Factors Influencing the Purchasing Decision within a Hypercompetitive and Hyperlocalized Market: The Case of the Chilean Pharmacies Market
Arias Bolzmann, Leopoldo Gabriel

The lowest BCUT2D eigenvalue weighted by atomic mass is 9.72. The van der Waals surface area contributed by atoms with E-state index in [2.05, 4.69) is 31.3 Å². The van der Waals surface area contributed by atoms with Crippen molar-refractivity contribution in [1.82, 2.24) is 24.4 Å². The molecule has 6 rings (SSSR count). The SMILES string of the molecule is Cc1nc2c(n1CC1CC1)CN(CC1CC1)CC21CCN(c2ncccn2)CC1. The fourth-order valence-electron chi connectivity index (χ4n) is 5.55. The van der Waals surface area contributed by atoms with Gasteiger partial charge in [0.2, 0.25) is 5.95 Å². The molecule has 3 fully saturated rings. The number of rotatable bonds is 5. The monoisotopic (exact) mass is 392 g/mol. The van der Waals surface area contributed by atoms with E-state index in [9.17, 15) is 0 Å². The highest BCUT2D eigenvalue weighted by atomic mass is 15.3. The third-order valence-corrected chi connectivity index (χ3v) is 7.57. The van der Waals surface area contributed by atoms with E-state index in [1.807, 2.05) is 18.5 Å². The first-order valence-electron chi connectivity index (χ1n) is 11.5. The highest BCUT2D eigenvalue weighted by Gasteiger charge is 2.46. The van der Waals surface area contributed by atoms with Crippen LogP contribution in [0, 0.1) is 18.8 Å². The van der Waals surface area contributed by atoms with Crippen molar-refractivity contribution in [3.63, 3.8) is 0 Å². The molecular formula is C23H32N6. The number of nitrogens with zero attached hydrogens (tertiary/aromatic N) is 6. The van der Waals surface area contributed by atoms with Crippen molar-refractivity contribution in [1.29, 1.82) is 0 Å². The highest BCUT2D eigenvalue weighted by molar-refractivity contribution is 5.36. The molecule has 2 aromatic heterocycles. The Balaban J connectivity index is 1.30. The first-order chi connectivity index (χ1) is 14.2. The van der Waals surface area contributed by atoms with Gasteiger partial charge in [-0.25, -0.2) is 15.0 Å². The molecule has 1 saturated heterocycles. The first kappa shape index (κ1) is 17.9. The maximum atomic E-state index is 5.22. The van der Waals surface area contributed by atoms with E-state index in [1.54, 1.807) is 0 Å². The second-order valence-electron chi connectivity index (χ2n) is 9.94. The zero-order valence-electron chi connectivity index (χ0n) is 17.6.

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The study identifies the qualitative and quantitative variables that influence a consumers’ pharmacy store selection within a hypercompetitive market. The market studied is also characterized by the hyperlocation of multiple store brands in a relatively close distance. In addition, the study investigates the average distance a consumer walks from their point of origin to the store. Qualitative results indicate that emotional and rational influences differ by age group; however, all groups expect high quality service. Quantitative results indicate store selection is influenced by the perception of lowest prices, service, product assortment and frequent buyer discounts. Loyalty was found to be linked to age of the customer. Finally, consumers willing to compare prices are more likely to walk longer distances. Loyalty reduces such distances by approximately twenty percent.